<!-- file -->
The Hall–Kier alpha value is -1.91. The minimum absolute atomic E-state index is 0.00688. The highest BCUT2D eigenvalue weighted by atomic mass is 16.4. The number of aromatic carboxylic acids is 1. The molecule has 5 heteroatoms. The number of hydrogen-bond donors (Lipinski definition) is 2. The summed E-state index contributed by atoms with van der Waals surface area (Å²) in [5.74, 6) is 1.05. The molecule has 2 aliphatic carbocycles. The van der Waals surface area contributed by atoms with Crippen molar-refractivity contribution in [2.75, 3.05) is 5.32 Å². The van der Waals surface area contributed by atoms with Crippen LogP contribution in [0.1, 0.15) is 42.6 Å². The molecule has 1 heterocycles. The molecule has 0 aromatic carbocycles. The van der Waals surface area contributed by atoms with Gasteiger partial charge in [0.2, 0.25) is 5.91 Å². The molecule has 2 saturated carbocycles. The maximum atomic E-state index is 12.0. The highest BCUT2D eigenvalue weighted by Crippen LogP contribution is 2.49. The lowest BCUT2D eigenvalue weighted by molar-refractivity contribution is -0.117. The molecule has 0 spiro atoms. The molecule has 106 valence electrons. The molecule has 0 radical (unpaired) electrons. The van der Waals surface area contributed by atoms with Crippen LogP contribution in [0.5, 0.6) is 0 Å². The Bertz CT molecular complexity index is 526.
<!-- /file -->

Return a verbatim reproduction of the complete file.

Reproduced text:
The Hall–Kier alpha value is -1.91. The minimum absolute atomic E-state index is 0.00688. The highest BCUT2D eigenvalue weighted by atomic mass is 16.4. The number of aromatic carboxylic acids is 1. The molecule has 5 heteroatoms. The number of hydrogen-bond donors (Lipinski definition) is 2. The summed E-state index contributed by atoms with van der Waals surface area (Å²) in [5.74, 6) is 1.05. The molecule has 2 aliphatic carbocycles. The van der Waals surface area contributed by atoms with Crippen molar-refractivity contribution in [2.75, 3.05) is 5.32 Å². The van der Waals surface area contributed by atoms with Crippen LogP contribution in [0.1, 0.15) is 42.6 Å². The molecule has 1 heterocycles. The molecule has 0 aromatic carbocycles. The van der Waals surface area contributed by atoms with Gasteiger partial charge in [0.2, 0.25) is 5.91 Å². The molecule has 2 saturated carbocycles. The maximum atomic E-state index is 12.0. The highest BCUT2D eigenvalue weighted by Crippen LogP contribution is 2.49. The lowest BCUT2D eigenvalue weighted by molar-refractivity contribution is -0.117. The molecule has 0 spiro atoms. The molecule has 106 valence electrons. The molecule has 0 radical (unpaired) electrons. The van der Waals surface area contributed by atoms with Crippen LogP contribution in [0.5, 0.6) is 0 Å². The Bertz CT molecular complexity index is 526.